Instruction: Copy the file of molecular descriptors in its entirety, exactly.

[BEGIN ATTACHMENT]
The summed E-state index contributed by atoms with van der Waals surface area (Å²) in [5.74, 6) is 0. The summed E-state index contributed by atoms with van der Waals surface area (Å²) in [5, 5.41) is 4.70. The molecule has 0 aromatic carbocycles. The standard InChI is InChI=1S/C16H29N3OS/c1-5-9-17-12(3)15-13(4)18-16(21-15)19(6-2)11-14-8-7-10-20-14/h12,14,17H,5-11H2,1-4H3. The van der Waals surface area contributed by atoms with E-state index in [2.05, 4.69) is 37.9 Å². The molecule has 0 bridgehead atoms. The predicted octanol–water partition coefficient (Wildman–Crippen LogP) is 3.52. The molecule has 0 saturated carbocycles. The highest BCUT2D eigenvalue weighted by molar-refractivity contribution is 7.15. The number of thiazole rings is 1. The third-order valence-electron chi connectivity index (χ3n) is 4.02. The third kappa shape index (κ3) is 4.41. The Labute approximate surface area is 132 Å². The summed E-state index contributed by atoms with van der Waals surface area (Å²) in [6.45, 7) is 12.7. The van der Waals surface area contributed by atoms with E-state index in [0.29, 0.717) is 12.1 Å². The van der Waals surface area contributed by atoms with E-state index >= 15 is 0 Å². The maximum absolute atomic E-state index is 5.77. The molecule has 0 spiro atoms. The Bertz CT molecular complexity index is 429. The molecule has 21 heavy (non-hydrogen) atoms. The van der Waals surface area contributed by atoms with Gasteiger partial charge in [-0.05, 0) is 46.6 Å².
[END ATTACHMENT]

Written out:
The summed E-state index contributed by atoms with van der Waals surface area (Å²) in [5.74, 6) is 0. The summed E-state index contributed by atoms with van der Waals surface area (Å²) in [5, 5.41) is 4.70. The molecule has 0 aromatic carbocycles. The standard InChI is InChI=1S/C16H29N3OS/c1-5-9-17-12(3)15-13(4)18-16(21-15)19(6-2)11-14-8-7-10-20-14/h12,14,17H,5-11H2,1-4H3. The van der Waals surface area contributed by atoms with E-state index in [2.05, 4.69) is 37.9 Å². The molecule has 0 bridgehead atoms. The predicted octanol–water partition coefficient (Wildman–Crippen LogP) is 3.52. The molecule has 0 saturated carbocycles. The highest BCUT2D eigenvalue weighted by molar-refractivity contribution is 7.15. The number of thiazole rings is 1. The third-order valence-electron chi connectivity index (χ3n) is 4.02. The third kappa shape index (κ3) is 4.41. The Labute approximate surface area is 132 Å². The summed E-state index contributed by atoms with van der Waals surface area (Å²) in [6.45, 7) is 12.7. The van der Waals surface area contributed by atoms with E-state index in [0.29, 0.717) is 12.1 Å². The van der Waals surface area contributed by atoms with E-state index >= 15 is 0 Å². The maximum absolute atomic E-state index is 5.77. The molecule has 0 spiro atoms. The Bertz CT molecular complexity index is 429. The molecule has 21 heavy (non-hydrogen) atoms. The van der Waals surface area contributed by atoms with Gasteiger partial charge in [-0.05, 0) is 46.6 Å².